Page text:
Senseless Federal Budget Cuts Can Hurt Innovation
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The Fiscal Times
March 7, 2013

The dreaded “sequester” – or $85 billion in mandatory government spending cuts implemented last Friday – also cut the budgets for agencies like the National Institutes of Health (NIH), the National Science Foundation (NSF), the Department of Defense, and NASA, and as a result, reduced or eliminated research grants to many of the nation’s top science institutions and research universities. The heads of research departments are now facing tough decisions on how to handle the cuts.

PHOTO GALLERY: 10 World-Changing Inventions from Government Funding

In 2013 alone, total cuts to research and development could reach $8.6 billion, according to the American Association for Advancement of Science. The NSF is facing a reduction of $283 million. The agency funds about a fifth of federally funded research at colleges and universities, in areas like biology, computer science and engineering. It anticipates eliminating about 1,000 research grants, which could halt some research projects on clean energy, cybersecurity and advances in manufacturing.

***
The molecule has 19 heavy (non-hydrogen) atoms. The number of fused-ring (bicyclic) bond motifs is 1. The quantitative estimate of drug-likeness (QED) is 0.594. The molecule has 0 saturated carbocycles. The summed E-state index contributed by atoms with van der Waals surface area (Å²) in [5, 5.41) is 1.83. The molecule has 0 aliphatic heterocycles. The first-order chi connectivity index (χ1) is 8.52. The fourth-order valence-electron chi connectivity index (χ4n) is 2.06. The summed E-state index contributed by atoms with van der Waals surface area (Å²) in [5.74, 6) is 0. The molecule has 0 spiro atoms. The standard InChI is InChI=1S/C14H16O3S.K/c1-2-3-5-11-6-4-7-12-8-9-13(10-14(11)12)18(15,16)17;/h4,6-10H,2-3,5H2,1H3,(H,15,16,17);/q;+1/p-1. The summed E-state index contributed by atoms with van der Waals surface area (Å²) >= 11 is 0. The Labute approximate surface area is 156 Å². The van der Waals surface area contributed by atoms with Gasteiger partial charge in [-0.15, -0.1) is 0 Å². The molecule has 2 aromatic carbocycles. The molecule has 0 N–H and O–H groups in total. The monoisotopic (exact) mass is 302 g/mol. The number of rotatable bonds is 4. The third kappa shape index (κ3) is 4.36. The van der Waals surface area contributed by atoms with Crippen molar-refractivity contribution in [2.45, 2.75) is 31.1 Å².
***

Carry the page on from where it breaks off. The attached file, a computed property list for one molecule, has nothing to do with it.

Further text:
Many of the cuts are scheduled to happen at the end of the month. Existing grants will remain, but “there's going to be an amazing increase in competition,” Joanne Carney, director of government relations at AAAS, told LiveScience. “Universities are going to have to start becoming a bit more strategic, not only in proposals to the federal government, but also in looking for sources of alternative funding.”

The vice president for research at Penn State University estimates that institution alone could lose $30 million to $40 million in federal grant funding. Illinois could lose $38 million for the state’s medical centers and researchers, which could affect research efforts for cancer, diabetes and HIV/AIDs, as well as potentially put lives at risk, according to medical researchers from Northwestern University’s Feinberg School of Medicine.

While it may take another month or so to see which research projects get hurt the most, the cuts got us thinking about the innovations and discoveries government-funded research has fueled in the past. Here are 10 world-changing inventions we can thank the government’s pocketbook for.

Blaire Briody is a contributing editor at The Fiscal Times. Her work has appeared in The New York Times, Popular Science, Publishers Weekly, among others.